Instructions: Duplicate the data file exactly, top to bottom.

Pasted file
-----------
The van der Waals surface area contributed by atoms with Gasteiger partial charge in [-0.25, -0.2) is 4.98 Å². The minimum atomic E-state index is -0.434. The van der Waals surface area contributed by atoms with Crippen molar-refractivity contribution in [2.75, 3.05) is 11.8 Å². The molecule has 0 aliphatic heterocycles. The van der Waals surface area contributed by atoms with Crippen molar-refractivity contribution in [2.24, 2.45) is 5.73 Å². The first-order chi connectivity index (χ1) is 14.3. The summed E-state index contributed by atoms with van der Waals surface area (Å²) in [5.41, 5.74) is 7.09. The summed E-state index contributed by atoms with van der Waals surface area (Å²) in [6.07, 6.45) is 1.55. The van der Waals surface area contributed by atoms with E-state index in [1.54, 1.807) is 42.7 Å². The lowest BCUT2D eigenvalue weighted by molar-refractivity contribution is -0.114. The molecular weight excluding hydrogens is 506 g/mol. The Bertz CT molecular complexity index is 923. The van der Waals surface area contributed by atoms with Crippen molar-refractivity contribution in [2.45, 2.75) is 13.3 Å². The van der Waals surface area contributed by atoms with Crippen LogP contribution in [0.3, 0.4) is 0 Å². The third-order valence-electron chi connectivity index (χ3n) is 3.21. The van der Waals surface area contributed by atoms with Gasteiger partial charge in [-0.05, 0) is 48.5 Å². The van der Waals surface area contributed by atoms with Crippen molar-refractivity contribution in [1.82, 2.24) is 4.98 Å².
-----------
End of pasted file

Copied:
The van der Waals surface area contributed by atoms with Gasteiger partial charge in [-0.25, -0.2) is 4.98 Å². The minimum atomic E-state index is -0.434. The van der Waals surface area contributed by atoms with Crippen molar-refractivity contribution in [2.75, 3.05) is 11.8 Å². The molecule has 0 aliphatic heterocycles. The van der Waals surface area contributed by atoms with Crippen molar-refractivity contribution in [2.24, 2.45) is 5.73 Å². The first-order chi connectivity index (χ1) is 14.3. The summed E-state index contributed by atoms with van der Waals surface area (Å²) in [5.41, 5.74) is 7.09. The summed E-state index contributed by atoms with van der Waals surface area (Å²) in [6.07, 6.45) is 1.55. The van der Waals surface area contributed by atoms with E-state index in [1.54, 1.807) is 42.7 Å². The lowest BCUT2D eigenvalue weighted by molar-refractivity contribution is -0.114. The molecular weight excluding hydrogens is 506 g/mol. The Bertz CT molecular complexity index is 923. The van der Waals surface area contributed by atoms with Crippen molar-refractivity contribution in [2.45, 2.75) is 13.3 Å². The van der Waals surface area contributed by atoms with Crippen LogP contribution in [0.3, 0.4) is 0 Å². The third-order valence-electron chi connectivity index (χ3n) is 3.21. The van der Waals surface area contributed by atoms with Gasteiger partial charge in [-0.05, 0) is 48.5 Å². The van der Waals surface area contributed by atoms with Crippen molar-refractivity contribution in [1.82, 2.24) is 4.98 Å².